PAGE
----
Item 30. The method according to item 26, wherein the step of treating the vanadium carbide as a dopant so as to adjust a specific surface of the vanadium carbide to 0.001 m2/g or more and 0.5 m2/g or less includes heat treatment.

Item 31. The method according to item 30, wherein the heat treatment is sintering or melting.

BRIEF DESCRIPTION OF THE DRAWINGS

FIG. 1 is a schematic diagram of a monocrystal manufacturing apparatus used for manufacturing the crystal of the present invention.

FIG. 2 is a schematic diagram showing positions for analyzing a monocrystalline SiC wafer.

FIG. 3 is a schematic diagram of a crucible accommodating space used for conducting a pre-heat-treatment of solid material containing a dopant element, which treatment is incorporated in the manufacturing process of monocrystalline SiC.

FIG. 4 is a graph showing the concentration of impurities in the crystal of Example 2.

FIG. 5 is a graph showing the concentration of impurities in the crystal of the comparative example.

According to the present invention, a monocrystalline SiC ingot having a uniform concentration of a dopant element and high crystal quality can be prepared. When vanadium is used as the dopant element, monocrystalline SiC wafers with high crystal quality can be manufactured from the single crystal ingot at high yield.

DETAILED DESCRIPTION. OF PREFERRED EMBODIMENTS

When referring to “room temperature”, this is generally meant to refer to a temperature ranging from about 0° C. to about 30° C.

Precipitation of dopant element compounds in the monocrystalline SiC can be starting points of foreign polytypes and micropipes. This is suppressed by keeping the maximum dopant element concentration to less than 5×1017 atoms/cm3. If the maximum dopant element concentration in the monocrystalline SiC ingot is kept at 50 times the minimum dopant element concentration or less, preferably 10 times or less, more preferably 2 times or less, and also the minimum dopant element concentration is kept at 5×1014 atoms/cm3 or more, preferably 1×1015 atoms/cm3 or more, more preferably 1×1016 atoms/cm3, the desired properties can be obtained in the entire ingot or substantially the entire ingot. Thus, a high quality wafer can be manufactured at high yield. The wafer is prepared using existing cutting processes (e.g., wire saw process), and polishing processes (e.g., lapping and/or polishing).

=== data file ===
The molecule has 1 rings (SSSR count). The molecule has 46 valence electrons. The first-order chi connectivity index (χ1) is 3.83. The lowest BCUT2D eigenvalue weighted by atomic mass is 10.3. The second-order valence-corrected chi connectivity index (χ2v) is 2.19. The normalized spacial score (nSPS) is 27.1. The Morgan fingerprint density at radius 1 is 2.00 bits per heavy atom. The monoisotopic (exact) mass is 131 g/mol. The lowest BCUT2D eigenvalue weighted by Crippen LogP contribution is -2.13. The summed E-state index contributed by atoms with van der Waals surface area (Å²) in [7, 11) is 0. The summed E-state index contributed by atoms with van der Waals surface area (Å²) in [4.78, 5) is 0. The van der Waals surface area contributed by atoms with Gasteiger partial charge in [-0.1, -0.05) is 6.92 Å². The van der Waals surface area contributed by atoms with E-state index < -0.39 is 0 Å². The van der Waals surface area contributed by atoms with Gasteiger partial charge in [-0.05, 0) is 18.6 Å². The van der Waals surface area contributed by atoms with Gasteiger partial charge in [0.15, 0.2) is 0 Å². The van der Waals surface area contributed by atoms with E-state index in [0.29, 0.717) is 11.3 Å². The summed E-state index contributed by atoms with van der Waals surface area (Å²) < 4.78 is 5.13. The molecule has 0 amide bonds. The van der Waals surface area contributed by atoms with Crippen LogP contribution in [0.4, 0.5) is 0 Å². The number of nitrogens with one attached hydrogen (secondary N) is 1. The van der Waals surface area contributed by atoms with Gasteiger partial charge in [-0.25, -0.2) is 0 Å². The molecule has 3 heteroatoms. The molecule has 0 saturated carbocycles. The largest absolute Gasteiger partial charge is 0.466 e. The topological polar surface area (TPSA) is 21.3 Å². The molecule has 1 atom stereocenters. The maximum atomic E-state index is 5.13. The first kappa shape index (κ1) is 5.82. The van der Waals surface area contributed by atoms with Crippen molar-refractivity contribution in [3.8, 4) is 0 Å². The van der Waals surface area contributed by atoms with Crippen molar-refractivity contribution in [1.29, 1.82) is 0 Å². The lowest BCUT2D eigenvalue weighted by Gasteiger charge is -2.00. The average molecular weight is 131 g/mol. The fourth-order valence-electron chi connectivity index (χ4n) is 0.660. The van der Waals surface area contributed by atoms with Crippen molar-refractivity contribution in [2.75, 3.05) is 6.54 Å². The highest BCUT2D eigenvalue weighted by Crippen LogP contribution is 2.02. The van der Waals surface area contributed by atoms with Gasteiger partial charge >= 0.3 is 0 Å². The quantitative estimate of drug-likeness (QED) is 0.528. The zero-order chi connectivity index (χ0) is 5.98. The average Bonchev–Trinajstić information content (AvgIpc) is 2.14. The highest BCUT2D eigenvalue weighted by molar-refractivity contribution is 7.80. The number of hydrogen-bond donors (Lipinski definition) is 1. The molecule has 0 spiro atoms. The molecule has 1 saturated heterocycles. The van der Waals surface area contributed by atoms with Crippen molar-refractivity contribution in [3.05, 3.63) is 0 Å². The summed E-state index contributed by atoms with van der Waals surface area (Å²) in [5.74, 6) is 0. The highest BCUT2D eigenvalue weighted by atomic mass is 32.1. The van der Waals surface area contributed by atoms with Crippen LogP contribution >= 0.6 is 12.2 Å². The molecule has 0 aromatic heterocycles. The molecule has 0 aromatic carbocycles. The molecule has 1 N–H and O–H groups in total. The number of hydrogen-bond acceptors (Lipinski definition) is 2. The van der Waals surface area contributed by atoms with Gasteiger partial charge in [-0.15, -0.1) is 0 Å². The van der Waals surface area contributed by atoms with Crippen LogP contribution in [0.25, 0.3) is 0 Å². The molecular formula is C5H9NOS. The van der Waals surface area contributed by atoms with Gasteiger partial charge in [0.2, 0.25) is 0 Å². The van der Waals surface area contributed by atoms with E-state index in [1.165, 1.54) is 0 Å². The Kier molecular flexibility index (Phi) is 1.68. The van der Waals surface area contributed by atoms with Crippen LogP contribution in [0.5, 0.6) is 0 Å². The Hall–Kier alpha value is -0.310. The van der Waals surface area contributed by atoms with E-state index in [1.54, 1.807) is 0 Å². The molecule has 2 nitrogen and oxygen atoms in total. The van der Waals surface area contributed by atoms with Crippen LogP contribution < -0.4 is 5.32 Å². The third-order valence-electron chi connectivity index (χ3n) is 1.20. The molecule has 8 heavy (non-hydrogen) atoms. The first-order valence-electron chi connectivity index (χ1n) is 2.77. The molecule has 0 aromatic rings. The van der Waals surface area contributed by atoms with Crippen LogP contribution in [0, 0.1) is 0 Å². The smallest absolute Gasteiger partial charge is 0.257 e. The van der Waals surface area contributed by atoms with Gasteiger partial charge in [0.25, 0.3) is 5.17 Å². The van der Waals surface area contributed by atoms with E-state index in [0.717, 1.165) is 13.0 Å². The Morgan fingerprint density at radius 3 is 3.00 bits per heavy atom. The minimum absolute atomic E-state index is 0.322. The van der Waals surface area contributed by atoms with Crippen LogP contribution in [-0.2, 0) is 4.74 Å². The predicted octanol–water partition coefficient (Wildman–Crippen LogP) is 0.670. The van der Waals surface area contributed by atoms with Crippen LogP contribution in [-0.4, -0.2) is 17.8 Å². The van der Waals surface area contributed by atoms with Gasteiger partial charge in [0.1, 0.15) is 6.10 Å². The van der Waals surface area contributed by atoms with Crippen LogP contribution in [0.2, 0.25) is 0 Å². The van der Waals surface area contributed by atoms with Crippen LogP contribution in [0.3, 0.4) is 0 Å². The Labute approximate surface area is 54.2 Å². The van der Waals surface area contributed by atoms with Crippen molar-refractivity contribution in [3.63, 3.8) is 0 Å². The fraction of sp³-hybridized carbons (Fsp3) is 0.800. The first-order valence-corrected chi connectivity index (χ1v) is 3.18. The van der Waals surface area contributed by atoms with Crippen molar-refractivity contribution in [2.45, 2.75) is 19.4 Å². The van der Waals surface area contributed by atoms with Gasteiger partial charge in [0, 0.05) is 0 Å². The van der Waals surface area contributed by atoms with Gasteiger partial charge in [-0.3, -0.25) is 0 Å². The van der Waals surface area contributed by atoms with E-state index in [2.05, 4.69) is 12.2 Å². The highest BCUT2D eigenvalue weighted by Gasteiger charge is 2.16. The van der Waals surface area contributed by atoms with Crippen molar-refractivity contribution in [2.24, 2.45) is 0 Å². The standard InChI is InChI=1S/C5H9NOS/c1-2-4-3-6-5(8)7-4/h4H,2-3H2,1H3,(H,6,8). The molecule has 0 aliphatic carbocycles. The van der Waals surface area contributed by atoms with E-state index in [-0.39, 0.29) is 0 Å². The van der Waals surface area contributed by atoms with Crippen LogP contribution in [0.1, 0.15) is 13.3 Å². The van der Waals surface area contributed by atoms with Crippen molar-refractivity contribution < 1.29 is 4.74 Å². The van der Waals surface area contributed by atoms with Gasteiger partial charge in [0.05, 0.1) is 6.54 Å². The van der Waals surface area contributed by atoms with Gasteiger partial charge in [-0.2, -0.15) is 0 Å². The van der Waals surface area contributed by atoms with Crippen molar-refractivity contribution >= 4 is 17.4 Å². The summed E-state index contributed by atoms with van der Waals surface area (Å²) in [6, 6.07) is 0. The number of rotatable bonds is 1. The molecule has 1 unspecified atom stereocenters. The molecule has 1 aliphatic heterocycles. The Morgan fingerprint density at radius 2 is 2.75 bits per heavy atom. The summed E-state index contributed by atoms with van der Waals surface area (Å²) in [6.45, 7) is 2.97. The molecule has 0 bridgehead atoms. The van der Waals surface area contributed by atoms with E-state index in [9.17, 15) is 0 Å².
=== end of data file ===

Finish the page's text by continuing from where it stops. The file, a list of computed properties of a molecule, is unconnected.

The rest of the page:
When using vanadium as a dopant element, vanadium can compensate for impurities over a wide area in the monocrystalline SiC ingot. This can make all or substantially all of the wafer prepared from the monocrystalline SiC ingot of a high-resistivity of 5×103 Ωcm or more, preferably 1×105 Ωcm or more. Since higher resistivity is advantageous in application to high frequency devices, there is no upper limit of resistivity of the monocrystalline SiC wafer of the present invention. However, it is thought that the resistivity of monocrystalline. SiC can be theoretically increased up to 1×1020−1×1025 Ωcm. There is no specific limitation on kinds of impurities to be compensated for with vanadium. A typical impurity of SiC is nitrogen of a donor element and when the monocrystalline SiC is manufactured by a sublimation method, the conductivity type of the grown crystal is normally n-type. When obtaining a higher resistivity by using a vanadium donor level capable of forming a deeper level, the conductivity type of the crystal has to be changed to p-type by adding an acceptor element such as boron or aluminum to the monocrystalline SiC. However, sufficiently high resistivity can be obtained in the present invention even if the conductivity type of crystal is n-type. Therefore, an acceptor element does not need to be added and the process can be simplified accordingly.

The monocrystalline SiC of the present invention can be made of any one of 3C, 4H, 6H or 15R polytypes each of which is currently highly expected to be applied to the device. Among them, the 4H polytype is particularly expected to have an excellent device property. A 4H polytype has the nature that nitrogen is easily introduced therein during crystal growth, which has made it difficult to realize high-resistivity by conventional methods. However, the present invention can work well even on a 4H polytype. Considering the application to devices, a wafer of monocrystalline SiC should preferably be made of a single polytype. In the monocrystalline SiC ingot of the present invention, there is no formation of precipitate, which may be the cause of foreign polytypes. Therefore, there is little or no foreign polytypes in the entire area of the present ingot, which leads to a high yield of single polytype wafer. As for the diameter of the monocrystalline SIC, generally in conventional technology the larger the ingot diameter becomes, the lower the wafer yield becomes. However, in the present invention, a high wafer yield can be stably obtained with respect to a large diameter ingot of which diameter is 50 mm or more, even 100 mm or more. Although there is no specific upper limit to the diameter, it is not preferable in a modified Lely method to attempt an ingot of which diameter exceeds 300 mm since the control of mass transfer becomes extremely difficult.